The former state president of the Rebels in Tasmania arrived in Auckland on a commercial flight yesterday.

NZ police said they did not comment on the identity of returning individuals.

Tasmanian newspaper The Mercury said it understood Picard was taken from Risdon Prison yesterday morning and on to the airport. Read more »

Photo Of The Day

Image: Vo Anh Khanh. Sept. 15, 1970. A victim of American bombing, ethnic Cambodian guerrilla Danh Son Huol is carried to an improvised operating room in a mangrove swamp on the Ca Mau Peninsula. This scene was an actual medical situation, not a publicity setup. The photographer, however, considered the image unexceptional and never printed it.

Image: Vo Anh Khanh. Sept. 15, 1970.
A victim of American bombing, ethnic Cambodian guerrilla Danh Son Huol is carried to an improvised operating room in a mangrove swamp on the Ca Mau Peninsula. This scene was an actual medical situation, not a publicity setup. The photographer, however, considered the image unexceptional and never printed it.

 Jungle Medicine

The survivors are called witnesses of history. I don’t know if we ourselves are witnesses, but our photographs certainly are. They paid the price with blood.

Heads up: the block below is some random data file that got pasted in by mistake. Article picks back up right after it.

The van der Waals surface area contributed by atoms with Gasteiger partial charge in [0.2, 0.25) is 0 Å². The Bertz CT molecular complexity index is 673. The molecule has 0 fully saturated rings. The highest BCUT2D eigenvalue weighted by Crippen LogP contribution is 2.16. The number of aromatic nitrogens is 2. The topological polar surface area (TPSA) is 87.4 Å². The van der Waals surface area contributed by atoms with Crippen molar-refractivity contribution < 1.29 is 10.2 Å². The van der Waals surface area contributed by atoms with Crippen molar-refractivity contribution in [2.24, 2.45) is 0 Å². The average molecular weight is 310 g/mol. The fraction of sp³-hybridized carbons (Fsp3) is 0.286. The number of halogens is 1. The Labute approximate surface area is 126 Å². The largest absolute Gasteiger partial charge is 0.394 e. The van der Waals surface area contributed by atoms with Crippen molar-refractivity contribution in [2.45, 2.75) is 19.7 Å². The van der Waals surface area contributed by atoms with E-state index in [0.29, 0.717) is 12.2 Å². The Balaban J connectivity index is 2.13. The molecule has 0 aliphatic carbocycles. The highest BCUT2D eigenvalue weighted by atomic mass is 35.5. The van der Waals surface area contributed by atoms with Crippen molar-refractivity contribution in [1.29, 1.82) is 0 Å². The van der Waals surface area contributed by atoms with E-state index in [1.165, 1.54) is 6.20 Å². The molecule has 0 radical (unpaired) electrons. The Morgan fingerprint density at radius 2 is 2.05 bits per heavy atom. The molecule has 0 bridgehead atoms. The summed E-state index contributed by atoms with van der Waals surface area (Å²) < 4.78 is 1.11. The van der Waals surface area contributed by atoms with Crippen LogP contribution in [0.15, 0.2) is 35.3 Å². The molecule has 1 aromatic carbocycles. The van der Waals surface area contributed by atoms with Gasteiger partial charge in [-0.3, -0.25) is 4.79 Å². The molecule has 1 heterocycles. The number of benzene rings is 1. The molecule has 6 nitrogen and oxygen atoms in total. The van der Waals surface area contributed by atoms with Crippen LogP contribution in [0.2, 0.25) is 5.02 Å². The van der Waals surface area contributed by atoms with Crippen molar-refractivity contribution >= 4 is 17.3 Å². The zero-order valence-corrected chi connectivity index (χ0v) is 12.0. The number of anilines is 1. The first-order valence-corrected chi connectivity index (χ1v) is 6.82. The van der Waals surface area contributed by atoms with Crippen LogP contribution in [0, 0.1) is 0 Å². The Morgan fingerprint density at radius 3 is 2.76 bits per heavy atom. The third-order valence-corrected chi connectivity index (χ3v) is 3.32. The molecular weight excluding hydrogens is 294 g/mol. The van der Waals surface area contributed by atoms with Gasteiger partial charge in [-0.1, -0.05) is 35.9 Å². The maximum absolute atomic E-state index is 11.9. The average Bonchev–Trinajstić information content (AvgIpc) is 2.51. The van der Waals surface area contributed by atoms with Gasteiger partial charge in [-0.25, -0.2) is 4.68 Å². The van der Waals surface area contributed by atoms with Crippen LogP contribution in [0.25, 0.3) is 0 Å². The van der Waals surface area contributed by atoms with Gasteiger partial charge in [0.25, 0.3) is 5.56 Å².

Doan Cong Tinh

When you look at incredible images like the one above you can more easily understand how their sheer tenacity and resourcefulness virtually guaranteed a result against the-then most powerful army in the world.

In photo above, Vietnamese orderlies bring a wounded fighter to be operated on by nurses in a makeshift hospital theatre hidden in a swamp. This would have presented all kinds of ‘operating’ challenges, such as an increased risk of infection and the unwelcome and distinctly non-medical attention of leeches.

For much of the world, the visual history of the Vietnam War has been defined by a handful of iconic photographs: Eddie Adams’ image of a Viet Cong fighter being executed, Nick Ut’s picture of nine-year-old Kim Phúc fleeing a napalm strike, Malcolm Browne’s photo of Thích Quang Duc self-immolating in a Saigon intersection.

Many famous images of the war were taken by Western photographers and news agencies, working alongside American or South Vietnamese troops.

But the North Vietnamese and Viet Cong had hundreds of photographers of their own, who documented every facet of the war under the most dangerous conditions.

Almost all were self-taught, and worked for the Vietnam News Agency, the National Liberation Front, the North Vietnamese Army or various newspapers. Many sent in their film anonymously or under a nom de guerre, viewing themselves as a humble part of a larger struggle.

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The House Today #nzqt

Parliament is sitting today.

You can follow proceedings starting at 2 pm on TV (Freeview 22, Sky 86), streaming audio via Radio New Zealand and streaming Parliament TV via the internet. After the sitting day, on-demand replays can be found at In The House.